Go home to your knees and worship me in any cloth, for I was never tailor-made. Who told you I was? Who gave you the right to think it? Take your beads in your crippled hands, can you count my decades? Take my love in your crippled hearts, can you count the loss?

I am not orange. I am not green. I am a half-ripe fruit needing both colors to grow into ripeness, and shame on you to have withered my orchard. I in my poverty, alone without trust, cry shame on you and shame on you again and again for converting me into a bullet and shooting me into men’s hearts.

The ageless legend of my trial grows old in the youth of your pulse staggering shamelessly from barricade to grave, filing in the book of history my needless death one April. Let me, in my betrayal, lie low in my grave, and you, in your bitterness, lie low in yours, for our measurements grow strangely dissimilar.

Our Father, who art in heaven, sullied be thy name.

Tuesday, January 12, 2010


Rewrite the story of the Fall in Genesis without the spiritual element and the story is as old as humanity. It’s repeated every time some guy tries to get a girl into his bedroom. It’s repeated every time a joint, a line of coke, even a cigarette is offered with the tired refrain of “everybody’s doing it,” “what’s the matter, you scared,” and the classic “nobody will every know.” There’s at least one problem with trying to keep a secret. No matter how deep you bury that secret at least one person will always know what happened. You can hide things from everyone but yourself. Buried deep inside it festers and creates a wall between you and everyone around you.

And if you believe that in some way the God of scripture set the forces of creation in motion that resulted in humanity and every other creature in the universe, including a certain tempter; there’s always “don’t tell Dad.” And there’s another old standby. Take out the King James sixteenth century language and you might find that the story takes on a five year olds’ playground singsong; “I know something you don’t know.”

Perhaps the death blamed on man’s fall in the garden wasn’t the physical death that the far right evangelicals claim. After all there’s no claim in scripture that our physical bodies were meant to be immortal. Even stars and planets are born, age and die. Something the writers who preserved scripture wouldn’t have, couldn’t have known.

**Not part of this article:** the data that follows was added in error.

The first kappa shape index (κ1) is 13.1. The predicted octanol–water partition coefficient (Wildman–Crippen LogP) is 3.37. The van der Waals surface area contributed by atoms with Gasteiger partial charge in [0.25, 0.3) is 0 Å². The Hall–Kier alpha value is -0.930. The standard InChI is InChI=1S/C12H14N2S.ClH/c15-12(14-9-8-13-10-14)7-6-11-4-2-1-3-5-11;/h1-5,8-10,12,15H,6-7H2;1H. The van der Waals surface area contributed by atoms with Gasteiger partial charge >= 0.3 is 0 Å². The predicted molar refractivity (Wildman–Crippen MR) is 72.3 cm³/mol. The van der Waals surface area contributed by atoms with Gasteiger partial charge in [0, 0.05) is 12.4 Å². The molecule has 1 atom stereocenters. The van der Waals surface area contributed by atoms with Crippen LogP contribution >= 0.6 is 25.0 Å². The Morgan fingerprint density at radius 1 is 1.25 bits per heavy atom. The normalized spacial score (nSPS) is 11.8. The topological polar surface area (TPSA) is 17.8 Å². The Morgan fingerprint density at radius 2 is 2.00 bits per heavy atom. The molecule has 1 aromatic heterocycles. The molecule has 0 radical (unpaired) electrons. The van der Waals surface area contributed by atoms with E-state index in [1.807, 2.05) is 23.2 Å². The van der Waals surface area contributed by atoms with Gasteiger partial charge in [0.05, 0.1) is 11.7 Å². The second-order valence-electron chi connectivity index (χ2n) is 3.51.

Perhaps the meaning story isn’t death of the body but injury to the soul. When truth is ignored, trust is impossible and without trust there can never be love or hope. And without love or hope life is meaningless.

Monday, January 11, 2010


With a bit of adaptation this would work for almost anyone. It’s still a beautiful piece.

Whatever befalls the earth, befalls the children of the earth.
Every part of the earth is sacred.

The air is precious, for we share the same breath.
Every part of the earth is sacred.

This we know, the earth does not belong to us; we belong to the earth.
Every part of the earth is sacred.

This we know, all things are connected;
Like the blood that unites on family.
Every part of the earth is sacred.

Our God is the same God,
Whose compassion is equal for all.
Every part of the earth is sacred.

We do not weave the web of life;
We are merely a strand in it.
Every part of the earth is sacred.

Whatever we do to web, we do to ourselves.
Every part of the earth is sacred.

From the Rhythm of Life by David Adam

David Adams was vicar of the parish on the island of Lindesfarne for many years. Although he is now retired he still lives on the island. Also known as Holy Island, it’s all of two square miles in area. The island has had some kind of religious foundation since 635 AD. It’s a place where you can be immersed in the sounds of the sea, the birds, the wind and the old church bells.

Tuesday, January 05, 2010


Lord make me an instrument of they peace:
Where there is hatred let me sow love,
Where there is injury let me sow pardon,
Where there is doubt let me sow faith,
Where there is despair let me sow hope,
Where there is darkness let me sow light,
Where there is sadness let me give joy.

O divine master, grant that I may
Not try to be comforted, but to comfort,
Not try to be understood, but to understand,
Not try to be loved, but to love,

For it is in giving that we receive,
It is in forgiving that we are forgiven.

From the Glenstal Book of Prayer